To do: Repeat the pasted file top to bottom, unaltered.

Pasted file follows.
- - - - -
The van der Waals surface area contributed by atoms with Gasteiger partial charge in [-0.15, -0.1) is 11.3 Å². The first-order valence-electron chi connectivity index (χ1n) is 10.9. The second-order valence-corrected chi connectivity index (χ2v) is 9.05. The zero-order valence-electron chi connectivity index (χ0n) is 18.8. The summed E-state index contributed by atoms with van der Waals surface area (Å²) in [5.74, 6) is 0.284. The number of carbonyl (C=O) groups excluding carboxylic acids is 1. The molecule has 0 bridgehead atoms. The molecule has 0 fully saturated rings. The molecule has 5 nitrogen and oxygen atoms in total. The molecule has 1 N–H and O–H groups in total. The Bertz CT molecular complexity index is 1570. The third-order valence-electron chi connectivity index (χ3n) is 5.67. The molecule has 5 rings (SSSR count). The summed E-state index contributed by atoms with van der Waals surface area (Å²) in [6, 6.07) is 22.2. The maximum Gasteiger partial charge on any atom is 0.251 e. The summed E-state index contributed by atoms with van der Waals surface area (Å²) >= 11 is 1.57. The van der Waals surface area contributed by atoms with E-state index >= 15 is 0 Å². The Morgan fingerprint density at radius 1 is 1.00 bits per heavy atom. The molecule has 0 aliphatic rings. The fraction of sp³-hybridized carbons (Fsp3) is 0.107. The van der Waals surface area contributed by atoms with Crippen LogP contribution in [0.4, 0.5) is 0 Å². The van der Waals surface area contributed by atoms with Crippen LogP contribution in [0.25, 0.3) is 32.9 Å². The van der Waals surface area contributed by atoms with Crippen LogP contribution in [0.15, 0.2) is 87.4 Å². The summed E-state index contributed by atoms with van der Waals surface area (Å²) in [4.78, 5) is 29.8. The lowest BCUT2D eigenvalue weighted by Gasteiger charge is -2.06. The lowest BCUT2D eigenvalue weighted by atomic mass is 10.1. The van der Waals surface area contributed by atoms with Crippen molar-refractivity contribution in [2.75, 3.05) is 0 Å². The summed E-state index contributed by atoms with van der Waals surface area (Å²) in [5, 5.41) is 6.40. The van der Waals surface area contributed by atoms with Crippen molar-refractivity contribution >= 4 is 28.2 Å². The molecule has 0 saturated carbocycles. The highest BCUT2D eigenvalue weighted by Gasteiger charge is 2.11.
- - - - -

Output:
The van der Waals surface area contributed by atoms with Gasteiger partial charge in [-0.15, -0.1) is 11.3 Å². The first-order valence-electron chi connectivity index (χ1n) is 10.9. The second-order valence-corrected chi connectivity index (χ2v) is 9.05. The zero-order valence-electron chi connectivity index (χ0n) is 18.8. The summed E-state index contributed by atoms with van der Waals surface area (Å²) in [5.74, 6) is 0.284. The number of carbonyl (C=O) groups excluding carboxylic acids is 1. The molecule has 0 bridgehead atoms. The molecule has 0 fully saturated rings. The molecule has 5 nitrogen and oxygen atoms in total. The molecule has 1 N–H and O–H groups in total. The Bertz CT molecular complexity index is 1570. The third-order valence-electron chi connectivity index (χ3n) is 5.67. The molecule has 5 rings (SSSR count). The summed E-state index contributed by atoms with van der Waals surface area (Å²) in [6, 6.07) is 22.2. The maximum Gasteiger partial charge on any atom is 0.251 e. The summed E-state index contributed by atoms with van der Waals surface area (Å²) >= 11 is 1.57. The van der Waals surface area contributed by atoms with E-state index >= 15 is 0 Å². The Morgan fingerprint density at radius 1 is 1.00 bits per heavy atom. The molecule has 0 aliphatic rings. The fraction of sp³-hybridized carbons (Fsp3) is 0.107. The van der Waals surface area contributed by atoms with Crippen LogP contribution in [0.4, 0.5) is 0 Å². The van der Waals surface area contributed by atoms with Crippen LogP contribution in [0.25, 0.3) is 32.9 Å². The van der Waals surface area contributed by atoms with Crippen LogP contribution in [0.15, 0.2) is 87.4 Å². The summed E-state index contributed by atoms with van der Waals surface area (Å²) in [4.78, 5) is 29.8. The lowest BCUT2D eigenvalue weighted by Gasteiger charge is -2.06. The lowest BCUT2D eigenvalue weighted by atomic mass is 10.1. The van der Waals surface area contributed by atoms with Crippen molar-refractivity contribution in [2.75, 3.05) is 0 Å². The summed E-state index contributed by atoms with van der Waals surface area (Å²) in [5, 5.41) is 6.40. The van der Waals surface area contributed by atoms with Crippen molar-refractivity contribution >= 4 is 28.2 Å². The molecule has 0 saturated carbocycles. The highest BCUT2D eigenvalue weighted by Gasteiger charge is 2.11.